Health is a devolved function. This means the health sector in Kenya is under the care of county governments that have to maintain and sustain it. But is the sector becoming too heavy for county governments to carry?
The health sector is a very sensitive sector that should never be compromised. It is the real engine that touches on the lives of people. When the health sector collapses, everything else comes to a standstill. For many years, Kenya’s health sector has been termed as “the ailing health sector.”
What many Kenyans don’t know is, the right to health is a fundamental human right guaranteed by the Constitution of Kenya. Article 43 (1) of the Constitution of Kenya provides that every person has the right to the highest attainable standard of health, which includes the right to health care services, including reproductive health care.
Ever since the health sector was devolved, Kenyans in some counties around the country have never known peace in terms of receiving continuous and uninterrupted health care services. It is becoming a norm that every day, is strike day for medical practitioners in a county somewhere.
Should then say that counties have failed to manage the health sector? Should we suggest that the health sector was doing better under the national government and that devolution just made it worse? Should we just take it back to the national government?
I know many will be quick to say that the health sector should be taken back to be managed by the national government. But NO. It should not be taken back. That will be going against the Constitution that gave the counties the responsibility in the first place.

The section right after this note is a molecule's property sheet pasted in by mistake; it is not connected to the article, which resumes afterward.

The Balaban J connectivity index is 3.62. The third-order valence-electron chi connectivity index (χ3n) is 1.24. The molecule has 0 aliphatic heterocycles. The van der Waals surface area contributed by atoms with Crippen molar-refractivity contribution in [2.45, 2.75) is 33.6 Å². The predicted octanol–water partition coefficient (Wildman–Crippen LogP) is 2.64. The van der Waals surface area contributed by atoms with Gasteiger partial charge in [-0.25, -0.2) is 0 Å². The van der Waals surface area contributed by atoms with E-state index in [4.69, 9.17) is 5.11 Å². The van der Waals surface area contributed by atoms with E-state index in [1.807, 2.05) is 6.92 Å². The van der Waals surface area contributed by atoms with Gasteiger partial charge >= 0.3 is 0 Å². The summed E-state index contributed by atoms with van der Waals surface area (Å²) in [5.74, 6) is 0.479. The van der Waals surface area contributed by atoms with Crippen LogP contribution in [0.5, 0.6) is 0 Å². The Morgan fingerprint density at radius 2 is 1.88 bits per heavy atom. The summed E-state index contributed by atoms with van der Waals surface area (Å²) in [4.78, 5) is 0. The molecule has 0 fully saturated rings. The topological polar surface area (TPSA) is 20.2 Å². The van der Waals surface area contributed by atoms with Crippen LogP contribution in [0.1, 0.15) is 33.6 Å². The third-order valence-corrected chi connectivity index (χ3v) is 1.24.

The little bird in the streets tells me that we have failed to identify what is ailing our health sector. People are quick to blame the governors for the numerous strikes involving doctors in some counties but governors are just being used as a scapegoat from real problems.
There is an ongoing strike of medics in Laikipia and Kirinyaga Counties. I don’t know about Kirinyaga but am aware that the Governor for Laikipia County, Ndiritu Muriithi has been doing everything possible to ensure that doctors don’t go on strike and that patients don’t get to suffer. In the end, doctors refused his explanation as to why he could not award them salary increment. They went on strike. The Governor fired them. Now they are crying.
The point I am trying to pass across here is that some doctors, having realized how important they are in ensuring the health well-being of Kenyans, they are using it to blackmail counties for higher pay. I think, most doctors are not aware of the procedures that are to be followed for a Governor to okay an increment in salaries. There are various factors to be considered, for instance, how much cash at hand the county has, how much those demanding for a salary increment are earning, and the sustainability of the new salaries if they are implemented among other things. It is not just about demanding and boom, money flows to the bank account.
The point above brings me to what I have been thinking; should the national government, in consultation with doctors come up with a uniform payment system that will be satisfactory to both parties and one that will be followed by all counties? Better still, should the counties be left to handle the general basic health, the way it is for Education, then the national government be left to manage and pay doctors?